Pump Alley TW8 0AP
Built in 1883 as a sewage pumping station it is now offices.
In St Paul’s Conservation Area and the Thames Policy Area.
Brentford Sewage Pumping Station; engine shed and house, designed by FW Lacy, surveyor, 1883. Cotto & Beasley were the engineers for the engine shed, but there is no machinery left inside. Base of chimney & associated buildings – shed, supervisor’s and engineers’ cottages, all of the 1880s.
Nowell Parr added new tanks, and a ‘destructor’ opposite the engine house, as well as the wall piers and gates at the entrance to the works in 1897.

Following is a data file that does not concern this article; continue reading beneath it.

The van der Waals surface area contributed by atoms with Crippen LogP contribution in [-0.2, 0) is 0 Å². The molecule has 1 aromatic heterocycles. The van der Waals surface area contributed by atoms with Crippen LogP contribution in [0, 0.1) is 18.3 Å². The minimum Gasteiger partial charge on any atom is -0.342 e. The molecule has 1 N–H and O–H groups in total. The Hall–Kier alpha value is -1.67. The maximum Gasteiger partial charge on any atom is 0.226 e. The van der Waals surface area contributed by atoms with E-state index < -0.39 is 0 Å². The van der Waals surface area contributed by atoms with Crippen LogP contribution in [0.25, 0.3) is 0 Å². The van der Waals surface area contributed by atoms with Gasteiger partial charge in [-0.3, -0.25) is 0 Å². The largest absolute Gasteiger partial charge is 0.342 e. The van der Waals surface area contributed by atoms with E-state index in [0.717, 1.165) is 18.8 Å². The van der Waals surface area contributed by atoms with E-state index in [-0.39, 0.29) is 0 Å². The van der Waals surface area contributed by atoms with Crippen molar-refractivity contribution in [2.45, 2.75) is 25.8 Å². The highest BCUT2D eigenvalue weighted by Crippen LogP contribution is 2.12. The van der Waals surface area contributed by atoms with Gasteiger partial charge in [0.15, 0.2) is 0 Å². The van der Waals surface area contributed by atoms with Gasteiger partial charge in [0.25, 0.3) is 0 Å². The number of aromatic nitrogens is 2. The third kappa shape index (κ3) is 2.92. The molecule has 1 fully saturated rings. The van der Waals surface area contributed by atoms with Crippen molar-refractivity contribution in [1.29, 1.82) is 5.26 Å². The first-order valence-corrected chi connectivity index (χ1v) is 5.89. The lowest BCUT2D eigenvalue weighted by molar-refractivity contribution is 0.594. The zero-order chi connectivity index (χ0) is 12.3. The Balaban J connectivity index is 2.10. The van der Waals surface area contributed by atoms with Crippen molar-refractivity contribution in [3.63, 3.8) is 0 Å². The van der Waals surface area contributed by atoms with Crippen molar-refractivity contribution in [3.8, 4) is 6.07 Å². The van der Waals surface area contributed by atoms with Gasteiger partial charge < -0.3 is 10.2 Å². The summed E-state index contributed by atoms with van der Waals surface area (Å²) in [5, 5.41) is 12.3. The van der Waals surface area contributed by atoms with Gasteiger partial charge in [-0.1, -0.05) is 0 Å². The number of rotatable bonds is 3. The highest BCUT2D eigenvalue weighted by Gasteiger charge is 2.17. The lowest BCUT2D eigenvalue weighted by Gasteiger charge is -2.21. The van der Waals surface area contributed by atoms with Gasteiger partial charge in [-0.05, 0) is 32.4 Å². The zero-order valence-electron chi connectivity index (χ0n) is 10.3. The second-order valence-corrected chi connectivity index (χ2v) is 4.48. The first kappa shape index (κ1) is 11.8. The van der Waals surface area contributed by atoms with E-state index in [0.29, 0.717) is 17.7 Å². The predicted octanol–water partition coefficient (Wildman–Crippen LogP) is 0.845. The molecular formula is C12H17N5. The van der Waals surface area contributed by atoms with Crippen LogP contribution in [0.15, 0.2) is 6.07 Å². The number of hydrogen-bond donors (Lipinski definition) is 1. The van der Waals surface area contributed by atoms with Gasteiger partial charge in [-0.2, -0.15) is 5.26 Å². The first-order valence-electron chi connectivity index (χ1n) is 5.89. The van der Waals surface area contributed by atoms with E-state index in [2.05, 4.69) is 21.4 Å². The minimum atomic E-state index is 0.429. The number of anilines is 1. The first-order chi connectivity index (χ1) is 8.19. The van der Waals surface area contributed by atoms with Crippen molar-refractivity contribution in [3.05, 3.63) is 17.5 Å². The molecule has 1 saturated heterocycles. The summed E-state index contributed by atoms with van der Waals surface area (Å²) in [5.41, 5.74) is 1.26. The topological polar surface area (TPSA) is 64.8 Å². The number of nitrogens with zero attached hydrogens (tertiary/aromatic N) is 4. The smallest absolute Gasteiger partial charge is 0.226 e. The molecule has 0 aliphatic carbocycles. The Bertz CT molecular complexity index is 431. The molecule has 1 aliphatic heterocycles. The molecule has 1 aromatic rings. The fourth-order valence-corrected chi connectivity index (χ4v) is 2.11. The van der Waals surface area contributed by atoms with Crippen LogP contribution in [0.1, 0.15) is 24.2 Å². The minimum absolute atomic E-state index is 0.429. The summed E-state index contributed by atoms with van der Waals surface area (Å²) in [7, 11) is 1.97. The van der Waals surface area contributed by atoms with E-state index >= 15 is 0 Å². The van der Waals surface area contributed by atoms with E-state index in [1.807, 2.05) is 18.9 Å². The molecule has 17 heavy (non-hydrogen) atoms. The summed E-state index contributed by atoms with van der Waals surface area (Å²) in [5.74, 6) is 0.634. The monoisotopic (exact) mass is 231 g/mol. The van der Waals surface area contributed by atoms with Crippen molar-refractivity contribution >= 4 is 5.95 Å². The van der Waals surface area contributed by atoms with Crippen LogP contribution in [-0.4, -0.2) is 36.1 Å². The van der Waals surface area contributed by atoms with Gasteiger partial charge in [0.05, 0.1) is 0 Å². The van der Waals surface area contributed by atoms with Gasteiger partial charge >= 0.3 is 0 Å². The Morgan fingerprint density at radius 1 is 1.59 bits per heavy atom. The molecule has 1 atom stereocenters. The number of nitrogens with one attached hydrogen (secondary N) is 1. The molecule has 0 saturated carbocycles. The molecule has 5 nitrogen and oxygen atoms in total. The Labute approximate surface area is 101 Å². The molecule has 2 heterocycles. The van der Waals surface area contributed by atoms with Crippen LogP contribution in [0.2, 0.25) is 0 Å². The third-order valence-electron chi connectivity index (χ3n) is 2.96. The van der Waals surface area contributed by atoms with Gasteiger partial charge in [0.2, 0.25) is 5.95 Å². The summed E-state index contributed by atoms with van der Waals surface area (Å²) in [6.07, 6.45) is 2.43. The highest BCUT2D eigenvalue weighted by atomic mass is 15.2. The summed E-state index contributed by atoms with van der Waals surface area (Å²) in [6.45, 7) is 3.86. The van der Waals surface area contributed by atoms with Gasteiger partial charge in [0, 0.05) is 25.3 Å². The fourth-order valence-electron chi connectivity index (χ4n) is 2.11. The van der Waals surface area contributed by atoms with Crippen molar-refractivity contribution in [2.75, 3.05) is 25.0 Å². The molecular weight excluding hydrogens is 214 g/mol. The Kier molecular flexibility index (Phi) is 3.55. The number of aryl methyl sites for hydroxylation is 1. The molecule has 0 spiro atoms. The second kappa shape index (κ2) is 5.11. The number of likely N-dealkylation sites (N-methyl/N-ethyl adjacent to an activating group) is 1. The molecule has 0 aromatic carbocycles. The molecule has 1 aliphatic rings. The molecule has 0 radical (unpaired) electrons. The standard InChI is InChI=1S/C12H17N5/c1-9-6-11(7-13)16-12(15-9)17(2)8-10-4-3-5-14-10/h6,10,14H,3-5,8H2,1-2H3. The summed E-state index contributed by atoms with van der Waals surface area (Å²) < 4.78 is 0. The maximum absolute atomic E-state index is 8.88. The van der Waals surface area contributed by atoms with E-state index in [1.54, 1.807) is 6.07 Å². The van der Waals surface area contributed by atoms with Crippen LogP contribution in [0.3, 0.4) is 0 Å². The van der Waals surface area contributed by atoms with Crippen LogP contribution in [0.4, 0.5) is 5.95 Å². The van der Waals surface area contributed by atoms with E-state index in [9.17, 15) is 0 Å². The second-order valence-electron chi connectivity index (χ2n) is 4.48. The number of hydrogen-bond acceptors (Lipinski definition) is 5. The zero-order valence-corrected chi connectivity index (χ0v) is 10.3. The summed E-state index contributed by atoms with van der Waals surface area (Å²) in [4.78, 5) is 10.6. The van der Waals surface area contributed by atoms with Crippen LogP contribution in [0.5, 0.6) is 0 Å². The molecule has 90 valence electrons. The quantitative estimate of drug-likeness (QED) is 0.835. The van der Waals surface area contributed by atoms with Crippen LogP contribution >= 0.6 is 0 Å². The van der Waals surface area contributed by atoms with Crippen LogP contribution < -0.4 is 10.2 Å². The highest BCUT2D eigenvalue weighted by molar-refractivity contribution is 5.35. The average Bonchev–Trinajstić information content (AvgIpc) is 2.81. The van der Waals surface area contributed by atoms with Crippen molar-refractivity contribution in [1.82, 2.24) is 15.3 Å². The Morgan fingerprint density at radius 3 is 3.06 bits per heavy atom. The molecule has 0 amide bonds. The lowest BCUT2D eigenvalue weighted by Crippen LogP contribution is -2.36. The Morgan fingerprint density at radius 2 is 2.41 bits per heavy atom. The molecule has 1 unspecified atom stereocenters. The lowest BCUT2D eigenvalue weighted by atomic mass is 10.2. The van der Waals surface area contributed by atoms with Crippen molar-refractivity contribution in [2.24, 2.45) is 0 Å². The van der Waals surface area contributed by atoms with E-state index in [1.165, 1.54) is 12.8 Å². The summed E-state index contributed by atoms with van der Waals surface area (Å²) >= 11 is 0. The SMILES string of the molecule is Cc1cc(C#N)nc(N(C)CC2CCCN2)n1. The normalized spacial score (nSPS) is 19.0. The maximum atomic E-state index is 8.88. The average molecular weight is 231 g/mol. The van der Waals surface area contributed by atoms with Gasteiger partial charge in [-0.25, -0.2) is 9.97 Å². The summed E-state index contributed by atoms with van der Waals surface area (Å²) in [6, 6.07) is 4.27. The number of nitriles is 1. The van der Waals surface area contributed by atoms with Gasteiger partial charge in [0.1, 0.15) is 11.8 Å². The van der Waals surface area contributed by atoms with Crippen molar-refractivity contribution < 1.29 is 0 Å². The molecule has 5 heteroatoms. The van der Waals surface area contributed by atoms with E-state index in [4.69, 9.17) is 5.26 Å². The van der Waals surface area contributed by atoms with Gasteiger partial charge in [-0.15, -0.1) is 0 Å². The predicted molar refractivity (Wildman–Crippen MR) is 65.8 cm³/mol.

Frederick William Lacey (d.1916) lived at 62 High Street Brentford in the 1880s. He later moved to Bournemouth in 1889 where he became borough architect & surveyor, and designed many public buildings there. Became a fellow of the RIBA in 1898; and was highly respected at his death in 1916 in Bournemouth (RIBA Journal obituary, vol.23 1916 p.215).
The decorated base of the chimney adjacent to the engine shed is a reminder of the many chimneys that dominated the area in the 19th and early 20th centuries. The station was built at a time when there was a desperate need to improve the sewage system in metropolitan areas of London, and is of some historic as well as architectural interest.
Originally built as a Council Depot at different times housing the sewage pumping works, stables, refuse destructor, dog pound and mortuary.
The Sewage Pumping Station was one of the first public buildings erected by the Brentford Local Board in 1883. Restored c2010.